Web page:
Obama's decision to revive the military commissions is a contradiction of his campaign promise to abolish the military commissions. The AP reports that only 20 of the 241 detainees at Guantanamo will be tried under military commissions. The number is not a significant departure from those tried under Bush.
“Only around 12, were ever even presented with charges before a commission, only 3 were ever convicted," says the ACLU's Jonathan Hafetz. "Even during the Bush administration there was a recognition that only a relatively small percentage were going to be tried by military commission.” Hafetz is also skeptical of the idea that the administration can "save" the commissions by adhering to stricter rules of evidence governing the admission of hearsay, which is not allowed in civilian criminal trials, or the banning of evidence gained from torture. "There will be an attempt to continue to launder coerced evidence through lax hearsay rules. The bottom line is that if they’re claiming to make the military commissions more like the federal court system, why aren’t they using the federal court system?"
The revival of the commissions seems to be directed at the often referred to "third category" of detainees, those whom the government believes are too dangerous to let go but are unable to try. While the Obama administration insists that it will be applying stricter standards of evidence to the commissions, Hafetz says that the revival of the commissions in and of itself is an admission that the administration is attempting an end-run around the Constitution, adding that there's no reason to believe the military commissions would work better than the federal courts.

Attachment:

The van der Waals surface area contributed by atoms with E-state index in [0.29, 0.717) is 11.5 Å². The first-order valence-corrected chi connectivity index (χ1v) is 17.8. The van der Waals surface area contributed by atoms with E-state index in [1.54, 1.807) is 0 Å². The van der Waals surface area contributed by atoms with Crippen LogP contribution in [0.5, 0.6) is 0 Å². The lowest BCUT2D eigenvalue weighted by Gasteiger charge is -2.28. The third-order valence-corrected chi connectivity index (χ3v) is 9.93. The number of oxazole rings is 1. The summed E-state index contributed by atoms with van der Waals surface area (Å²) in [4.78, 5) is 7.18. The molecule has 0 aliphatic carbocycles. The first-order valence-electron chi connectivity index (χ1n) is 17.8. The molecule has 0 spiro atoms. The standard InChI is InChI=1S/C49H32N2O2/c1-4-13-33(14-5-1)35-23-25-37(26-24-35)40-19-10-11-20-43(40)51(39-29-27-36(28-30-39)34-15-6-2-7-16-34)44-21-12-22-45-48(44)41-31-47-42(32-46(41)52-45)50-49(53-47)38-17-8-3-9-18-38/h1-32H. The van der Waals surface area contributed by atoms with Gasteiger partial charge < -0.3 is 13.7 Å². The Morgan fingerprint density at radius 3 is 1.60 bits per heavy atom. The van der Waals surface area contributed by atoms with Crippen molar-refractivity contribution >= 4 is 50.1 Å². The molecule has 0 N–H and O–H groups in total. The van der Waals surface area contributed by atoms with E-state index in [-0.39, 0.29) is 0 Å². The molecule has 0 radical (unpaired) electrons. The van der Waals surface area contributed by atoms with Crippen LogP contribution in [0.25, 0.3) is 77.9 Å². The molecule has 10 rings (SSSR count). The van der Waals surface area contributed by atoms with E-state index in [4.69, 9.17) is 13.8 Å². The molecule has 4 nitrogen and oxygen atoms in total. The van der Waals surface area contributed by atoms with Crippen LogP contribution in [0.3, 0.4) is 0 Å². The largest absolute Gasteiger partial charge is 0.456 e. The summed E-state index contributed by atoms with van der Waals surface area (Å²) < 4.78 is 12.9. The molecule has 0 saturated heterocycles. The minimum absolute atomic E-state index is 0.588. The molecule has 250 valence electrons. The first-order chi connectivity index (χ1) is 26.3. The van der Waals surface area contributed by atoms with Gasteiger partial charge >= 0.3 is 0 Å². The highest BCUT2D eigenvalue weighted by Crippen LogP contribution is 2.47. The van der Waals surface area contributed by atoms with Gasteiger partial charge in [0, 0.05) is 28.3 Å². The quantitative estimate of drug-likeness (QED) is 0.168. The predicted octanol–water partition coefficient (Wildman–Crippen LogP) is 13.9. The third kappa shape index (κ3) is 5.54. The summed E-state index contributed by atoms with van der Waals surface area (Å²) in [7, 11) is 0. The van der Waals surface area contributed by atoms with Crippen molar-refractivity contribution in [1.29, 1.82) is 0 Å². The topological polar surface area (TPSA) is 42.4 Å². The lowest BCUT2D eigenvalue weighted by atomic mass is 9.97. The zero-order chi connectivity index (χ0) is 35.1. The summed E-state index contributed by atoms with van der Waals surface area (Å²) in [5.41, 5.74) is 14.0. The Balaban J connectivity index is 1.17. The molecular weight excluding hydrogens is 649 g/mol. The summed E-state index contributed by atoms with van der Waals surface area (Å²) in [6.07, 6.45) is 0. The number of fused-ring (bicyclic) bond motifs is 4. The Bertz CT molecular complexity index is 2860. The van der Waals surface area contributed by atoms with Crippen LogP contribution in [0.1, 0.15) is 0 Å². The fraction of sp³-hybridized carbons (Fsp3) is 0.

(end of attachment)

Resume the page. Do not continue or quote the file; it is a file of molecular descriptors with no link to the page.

"The federal criminal system, and the material support for terrorism laws, have proven capable of trying terrorists from low-level supporters to significant players," Hafetz says. "The federal courts have tried dozens in the time that the military commissions have tried virtually none. And they can do it while maintaining a sense of legitimacy, which is crucial to the fight against terrorism."
Obama's decision to revive the commissions is unlikely to settle the issue completely. While it will depend on the individual specifics of each case, the Bourmediene ruling from June of last year that established habeas rights for Guantanamo detainees will likely be the platform through which civil-liberties groups intend to challenge the constitutionality of the military commissions, just as they did under Bush.
Asked whether he thought civil liberties groups intended to challenge the revived Obama military commissions, Hafetz said, “Oh absolutely.”
-- A. Serwer
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